The NASA News Office was a chaotic scene in the early morning hours of July 21 as hundreds of journalists jockeyed for access to the Shuttle Landing Facility to record the final moments of the Space Shuttle Program.

“It’s definitely the most media coverage I’ve seen for a landing.” said Allard Buetel, a NASA public affairs official.

While Atlantis’ landing was certainly less covered than its launch, Buetel estimated more than 1,000 reporters showed up to capture the event. For STS-135, the final mission for the 30 year old shuttle program, NASA issued more than 2,700 media passes to news agencies from all over the world. While some missions have drawn similar amounts of media attention, including Shuttle Discovery’s launch following the Colombia disaster, and John Glenn’s 1998 return to space, Buetel said none drew the same amount of interest for a landing.

A day earlier, hundreds of photojournalists lined up to wait for busses that would take them to the Shuttle Landing Facility, so they could place remote cameras to capture close up shots of the vehicle touching down.

“I’ve never seen this many photographers try to shoot the landing,” said Joe Marino, a photographer who shoots for UPI. “But this is a tough shot to take.”

Marino should know. He’s one of the veterans of the NASA press site, having attended every launch and landing since the second launch of Space Shuttle Columbia in 1981. Other photographers know this too, and he was frequently asked for advice from other photographers while setting up his owncamera system. A pre-dawn landing means careful settings are needed to capture the fast moving shuttle, while still having enough light for a proper exposure.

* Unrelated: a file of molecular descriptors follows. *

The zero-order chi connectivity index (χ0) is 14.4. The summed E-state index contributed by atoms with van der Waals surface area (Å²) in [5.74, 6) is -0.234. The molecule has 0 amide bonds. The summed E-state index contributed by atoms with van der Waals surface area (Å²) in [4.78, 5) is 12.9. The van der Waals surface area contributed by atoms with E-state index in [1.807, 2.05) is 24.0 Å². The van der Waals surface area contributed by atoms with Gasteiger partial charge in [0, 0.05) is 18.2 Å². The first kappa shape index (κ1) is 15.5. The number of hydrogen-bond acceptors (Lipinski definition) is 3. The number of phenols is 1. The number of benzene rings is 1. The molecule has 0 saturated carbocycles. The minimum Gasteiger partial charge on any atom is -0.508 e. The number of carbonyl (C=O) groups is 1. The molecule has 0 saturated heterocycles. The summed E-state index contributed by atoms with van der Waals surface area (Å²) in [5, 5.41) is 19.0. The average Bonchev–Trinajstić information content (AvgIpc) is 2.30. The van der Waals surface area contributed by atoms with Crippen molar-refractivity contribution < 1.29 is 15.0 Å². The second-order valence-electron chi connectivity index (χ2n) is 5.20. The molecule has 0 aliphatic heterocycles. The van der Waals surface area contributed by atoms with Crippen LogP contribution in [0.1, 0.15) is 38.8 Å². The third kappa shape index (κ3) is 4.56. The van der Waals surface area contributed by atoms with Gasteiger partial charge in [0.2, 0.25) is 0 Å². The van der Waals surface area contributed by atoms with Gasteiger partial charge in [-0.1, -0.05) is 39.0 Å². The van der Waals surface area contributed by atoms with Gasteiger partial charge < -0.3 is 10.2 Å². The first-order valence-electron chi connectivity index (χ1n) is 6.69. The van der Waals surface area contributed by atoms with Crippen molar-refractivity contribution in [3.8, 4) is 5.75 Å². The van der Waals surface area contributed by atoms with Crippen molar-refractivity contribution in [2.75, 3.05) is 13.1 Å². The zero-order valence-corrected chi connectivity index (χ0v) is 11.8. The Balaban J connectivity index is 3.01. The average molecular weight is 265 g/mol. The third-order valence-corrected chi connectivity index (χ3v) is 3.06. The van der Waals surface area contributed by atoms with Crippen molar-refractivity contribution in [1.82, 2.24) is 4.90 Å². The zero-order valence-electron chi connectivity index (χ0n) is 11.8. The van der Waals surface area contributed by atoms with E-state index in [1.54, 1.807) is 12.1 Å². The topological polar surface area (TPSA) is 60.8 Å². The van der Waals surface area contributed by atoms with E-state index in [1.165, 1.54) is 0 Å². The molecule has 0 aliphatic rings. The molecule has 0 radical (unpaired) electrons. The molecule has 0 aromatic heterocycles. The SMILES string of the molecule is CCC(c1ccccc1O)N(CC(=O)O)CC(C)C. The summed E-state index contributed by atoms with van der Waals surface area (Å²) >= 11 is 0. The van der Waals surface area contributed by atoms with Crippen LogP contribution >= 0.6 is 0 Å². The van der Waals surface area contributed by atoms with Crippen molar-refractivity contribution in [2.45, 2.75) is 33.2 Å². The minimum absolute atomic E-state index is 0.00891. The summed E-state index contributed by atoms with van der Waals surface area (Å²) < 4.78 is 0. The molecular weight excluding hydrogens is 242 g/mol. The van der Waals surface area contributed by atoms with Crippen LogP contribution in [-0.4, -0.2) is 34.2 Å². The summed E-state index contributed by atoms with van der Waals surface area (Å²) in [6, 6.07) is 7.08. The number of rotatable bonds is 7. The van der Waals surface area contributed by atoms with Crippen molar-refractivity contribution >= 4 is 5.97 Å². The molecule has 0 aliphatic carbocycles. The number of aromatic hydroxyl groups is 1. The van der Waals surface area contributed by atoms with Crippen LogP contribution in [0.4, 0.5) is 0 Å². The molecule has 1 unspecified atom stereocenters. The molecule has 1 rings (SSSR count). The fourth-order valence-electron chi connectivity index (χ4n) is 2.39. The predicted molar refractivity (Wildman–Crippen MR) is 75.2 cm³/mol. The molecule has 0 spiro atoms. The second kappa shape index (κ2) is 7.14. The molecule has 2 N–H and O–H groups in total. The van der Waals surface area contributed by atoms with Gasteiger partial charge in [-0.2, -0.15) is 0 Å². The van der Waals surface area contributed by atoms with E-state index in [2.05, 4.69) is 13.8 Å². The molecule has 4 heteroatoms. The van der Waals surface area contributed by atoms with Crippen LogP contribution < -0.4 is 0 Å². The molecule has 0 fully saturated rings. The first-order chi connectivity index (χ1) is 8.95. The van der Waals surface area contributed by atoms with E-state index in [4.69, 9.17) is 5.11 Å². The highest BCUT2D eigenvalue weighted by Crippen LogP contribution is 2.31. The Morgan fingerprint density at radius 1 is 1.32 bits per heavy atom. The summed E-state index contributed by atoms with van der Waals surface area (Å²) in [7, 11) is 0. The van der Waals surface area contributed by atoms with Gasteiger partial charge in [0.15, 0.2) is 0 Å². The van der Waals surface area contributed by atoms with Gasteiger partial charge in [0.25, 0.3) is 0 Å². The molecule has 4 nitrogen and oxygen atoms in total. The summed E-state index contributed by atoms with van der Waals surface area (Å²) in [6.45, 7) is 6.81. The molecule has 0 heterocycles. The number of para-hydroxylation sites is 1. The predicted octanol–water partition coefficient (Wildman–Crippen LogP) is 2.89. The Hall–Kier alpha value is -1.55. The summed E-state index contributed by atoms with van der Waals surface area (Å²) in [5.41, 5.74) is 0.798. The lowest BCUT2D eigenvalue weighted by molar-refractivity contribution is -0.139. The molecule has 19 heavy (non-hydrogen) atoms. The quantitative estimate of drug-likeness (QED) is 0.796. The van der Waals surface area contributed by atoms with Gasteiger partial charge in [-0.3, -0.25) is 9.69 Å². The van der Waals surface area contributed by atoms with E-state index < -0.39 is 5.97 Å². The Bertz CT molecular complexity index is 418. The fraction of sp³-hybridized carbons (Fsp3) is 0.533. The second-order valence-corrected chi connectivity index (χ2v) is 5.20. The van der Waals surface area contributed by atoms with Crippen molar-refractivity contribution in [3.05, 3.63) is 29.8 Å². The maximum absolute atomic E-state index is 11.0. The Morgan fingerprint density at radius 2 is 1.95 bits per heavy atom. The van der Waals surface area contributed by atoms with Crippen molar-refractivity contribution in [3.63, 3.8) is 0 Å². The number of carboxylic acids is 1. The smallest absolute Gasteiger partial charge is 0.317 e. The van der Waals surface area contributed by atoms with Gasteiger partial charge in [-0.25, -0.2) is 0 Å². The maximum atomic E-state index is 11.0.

“I should be charging for this,” he smiles.

Now that NASA’s manned spaceflight program is in hiatus as other technologies are developed, the NASA press site will be largely dormant save for a few unmanned missions to Mars, the moon, and Jupiter coming up later this year. None of those are expected to attract the media attention a dramatic Shuttle launch otherwise might. 

On the roughly 20 acre site, sits more than a dozen permanent structures — remote studios and field stations, leased by agencies such as Reuters, the Associated Press, CBS and NBC. CBS and NBC have each have 3 story structures with rooftop observation points of the two launch pads now facing demolition.

Over the years, semi-permanent trailers have been pulled into the area, to accommodate the overflow. Smaller agencies, including, make do with assigned desk seating in one of NASA’s two media buildings. Miles of cable, well over 11 by rough estimate, run in conduits all over the site.

While often overloaded during a mission, a small group of NASA staff and volunteers try to accommodate every media request. NASA also keeps volumes of information available in print and digital formats. Distribution boards for NASA’s live audio and video feeds are available for any media member to simply plug into and record. A video library in the main press building allows journalists to copy high definition video footage of recent missions directly to laptops.

Some members of the media, frustrated by deadlines and the chaotic atmosphere that surrounded the final mission lamented that they were glad this would all be over soon. However the majority of reporters and crew were genuinely sad to witness the end of the program. Long lasting relationships have been built over the last three decades, and now these friends bid each other goodbye. Some even shed tears.

During the Tow Back of Shuttle Atlantis, reporter, and fellow photographer Lon Seidman made the comment “Whenever NASA does return to manned spaceflight, it’s not going to look as awesome as that shuttle does.”

Photographer Tony Land was part of the CTTechJunkie team covering the final launch and landing of the Space Shuttle program.